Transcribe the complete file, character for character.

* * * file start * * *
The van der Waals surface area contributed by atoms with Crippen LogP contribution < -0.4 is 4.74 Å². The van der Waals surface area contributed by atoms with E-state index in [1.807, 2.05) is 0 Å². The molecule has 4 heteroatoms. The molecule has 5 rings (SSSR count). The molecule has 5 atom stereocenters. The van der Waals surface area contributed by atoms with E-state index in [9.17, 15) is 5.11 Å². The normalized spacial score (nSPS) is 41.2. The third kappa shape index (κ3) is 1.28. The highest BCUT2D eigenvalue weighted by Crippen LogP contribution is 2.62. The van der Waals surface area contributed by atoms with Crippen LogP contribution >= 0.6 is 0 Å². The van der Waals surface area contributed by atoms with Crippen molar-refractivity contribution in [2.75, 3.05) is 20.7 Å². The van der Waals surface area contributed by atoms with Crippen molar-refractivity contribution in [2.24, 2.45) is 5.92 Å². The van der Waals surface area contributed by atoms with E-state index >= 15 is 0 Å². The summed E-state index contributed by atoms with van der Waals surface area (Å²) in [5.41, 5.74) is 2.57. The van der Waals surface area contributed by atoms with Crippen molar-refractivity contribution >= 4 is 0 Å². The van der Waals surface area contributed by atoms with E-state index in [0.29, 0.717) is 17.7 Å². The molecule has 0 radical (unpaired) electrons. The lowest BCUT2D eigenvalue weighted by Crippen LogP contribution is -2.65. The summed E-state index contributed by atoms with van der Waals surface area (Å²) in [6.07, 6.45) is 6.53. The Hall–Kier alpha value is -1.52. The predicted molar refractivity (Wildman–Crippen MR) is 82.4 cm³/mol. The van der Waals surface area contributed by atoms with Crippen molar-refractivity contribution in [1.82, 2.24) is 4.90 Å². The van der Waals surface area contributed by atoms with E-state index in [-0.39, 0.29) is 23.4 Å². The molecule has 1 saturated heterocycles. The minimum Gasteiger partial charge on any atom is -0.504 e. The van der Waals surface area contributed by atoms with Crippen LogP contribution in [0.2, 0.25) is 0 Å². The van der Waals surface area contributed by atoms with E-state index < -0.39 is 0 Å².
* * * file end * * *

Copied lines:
The van der Waals surface area contributed by atoms with Crippen LogP contribution < -0.4 is 4.74 Å². The van der Waals surface area contributed by atoms with E-state index in [1.807, 2.05) is 0 Å². The molecule has 4 heteroatoms. The molecule has 5 rings (SSSR count). The molecule has 5 atom stereocenters. The van der Waals surface area contributed by atoms with E-state index in [9.17, 15) is 5.11 Å². The normalized spacial score (nSPS) is 41.2. The third kappa shape index (κ3) is 1.28. The highest BCUT2D eigenvalue weighted by Crippen LogP contribution is 2.62. The van der Waals surface area contributed by atoms with Crippen LogP contribution >= 0.6 is 0 Å². The van der Waals surface area contributed by atoms with Crippen molar-refractivity contribution in [2.75, 3.05) is 20.7 Å². The van der Waals surface area contributed by atoms with Crippen molar-refractivity contribution in [2.24, 2.45) is 5.92 Å². The van der Waals surface area contributed by atoms with E-state index >= 15 is 0 Å². The summed E-state index contributed by atoms with van der Waals surface area (Å²) in [5.41, 5.74) is 2.57. The van der Waals surface area contributed by atoms with Crippen molar-refractivity contribution >= 4 is 0 Å². The van der Waals surface area contributed by atoms with E-state index in [0.29, 0.717) is 17.7 Å². The molecule has 0 radical (unpaired) electrons. The lowest BCUT2D eigenvalue weighted by Crippen LogP contribution is -2.65. The summed E-state index contributed by atoms with van der Waals surface area (Å²) in [6.07, 6.45) is 6.53. The Hall–Kier alpha value is -1.52. The predicted molar refractivity (Wildman–Crippen MR) is 82.4 cm³/mol. The van der Waals surface area contributed by atoms with Crippen molar-refractivity contribution in [1.82, 2.24) is 4.90 Å². The van der Waals surface area contributed by atoms with E-state index in [-0.39, 0.29) is 23.4 Å². The molecule has 1 saturated heterocycles. The minimum Gasteiger partial charge on any atom is -0.504 e. The van der Waals surface area contributed by atoms with Crippen LogP contribution in [0.2, 0.25) is 0 Å². The van der Waals surface area contributed by atoms with E-state index < -0.39 is 0 Å².